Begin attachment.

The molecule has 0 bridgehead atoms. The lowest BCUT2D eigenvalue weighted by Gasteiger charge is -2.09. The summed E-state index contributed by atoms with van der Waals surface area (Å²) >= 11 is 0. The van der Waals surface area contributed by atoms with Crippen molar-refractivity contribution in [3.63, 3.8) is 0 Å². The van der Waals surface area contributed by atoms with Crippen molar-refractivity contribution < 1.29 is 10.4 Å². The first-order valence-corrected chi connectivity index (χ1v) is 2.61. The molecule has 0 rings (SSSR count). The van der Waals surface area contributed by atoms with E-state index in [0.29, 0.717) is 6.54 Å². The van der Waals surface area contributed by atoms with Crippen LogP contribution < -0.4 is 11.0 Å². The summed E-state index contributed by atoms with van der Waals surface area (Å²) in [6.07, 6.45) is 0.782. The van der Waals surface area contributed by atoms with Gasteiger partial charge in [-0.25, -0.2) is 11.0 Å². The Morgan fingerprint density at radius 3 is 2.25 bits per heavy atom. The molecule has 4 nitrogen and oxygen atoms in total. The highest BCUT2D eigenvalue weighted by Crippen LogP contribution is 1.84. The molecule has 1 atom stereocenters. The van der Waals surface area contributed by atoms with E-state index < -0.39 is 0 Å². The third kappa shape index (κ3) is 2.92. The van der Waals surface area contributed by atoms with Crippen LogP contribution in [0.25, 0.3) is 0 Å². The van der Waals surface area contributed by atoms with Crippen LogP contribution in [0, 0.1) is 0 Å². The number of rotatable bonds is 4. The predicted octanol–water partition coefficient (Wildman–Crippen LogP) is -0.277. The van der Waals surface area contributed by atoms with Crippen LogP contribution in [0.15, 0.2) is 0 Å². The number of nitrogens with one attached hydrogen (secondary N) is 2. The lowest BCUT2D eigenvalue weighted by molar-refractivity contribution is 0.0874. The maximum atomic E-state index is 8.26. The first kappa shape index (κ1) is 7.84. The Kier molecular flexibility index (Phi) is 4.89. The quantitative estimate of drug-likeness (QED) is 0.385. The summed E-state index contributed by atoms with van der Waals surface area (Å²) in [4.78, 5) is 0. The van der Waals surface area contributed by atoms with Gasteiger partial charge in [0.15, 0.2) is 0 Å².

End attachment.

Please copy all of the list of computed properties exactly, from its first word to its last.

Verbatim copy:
The molecule has 0 bridgehead atoms. The lowest BCUT2D eigenvalue weighted by Gasteiger charge is -2.09. The summed E-state index contributed by atoms with van der Waals surface area (Å²) >= 11 is 0. The van der Waals surface area contributed by atoms with Crippen molar-refractivity contribution in [3.63, 3.8) is 0 Å². The van der Waals surface area contributed by atoms with Crippen molar-refractivity contribution < 1.29 is 10.4 Å². The first-order valence-corrected chi connectivity index (χ1v) is 2.61. The molecule has 0 rings (SSSR count). The van der Waals surface area contributed by atoms with E-state index in [0.29, 0.717) is 6.54 Å². The van der Waals surface area contributed by atoms with Crippen LogP contribution < -0.4 is 11.0 Å². The summed E-state index contributed by atoms with van der Waals surface area (Å²) in [6.07, 6.45) is 0.782. The van der Waals surface area contributed by atoms with Gasteiger partial charge in [-0.25, -0.2) is 11.0 Å². The Morgan fingerprint density at radius 3 is 2.25 bits per heavy atom. The molecule has 4 nitrogen and oxygen atoms in total. The highest BCUT2D eigenvalue weighted by Crippen LogP contribution is 1.84. The molecule has 1 atom stereocenters. The van der Waals surface area contributed by atoms with E-state index < -0.39 is 0 Å². The third kappa shape index (κ3) is 2.92. The van der Waals surface area contributed by atoms with Crippen LogP contribution in [0.25, 0.3) is 0 Å². The van der Waals surface area contributed by atoms with Crippen LogP contribution in [0, 0.1) is 0 Å². The number of rotatable bonds is 4. The predicted octanol–water partition coefficient (Wildman–Crippen LogP) is -0.277. The van der Waals surface area contributed by atoms with Crippen LogP contribution in [0.15, 0.2) is 0 Å². The number of nitrogens with one attached hydrogen (secondary N) is 2. The lowest BCUT2D eigenvalue weighted by molar-refractivity contribution is 0.0874. The maximum atomic E-state index is 8.26. The first kappa shape index (κ1) is 7.84. The Kier molecular flexibility index (Phi) is 4.89. The quantitative estimate of drug-likeness (QED) is 0.385. The summed E-state index contributed by atoms with van der Waals surface area (Å²) in [4.78, 5) is 0. The van der Waals surface area contributed by atoms with Gasteiger partial charge in [0.15, 0.2) is 0 Å².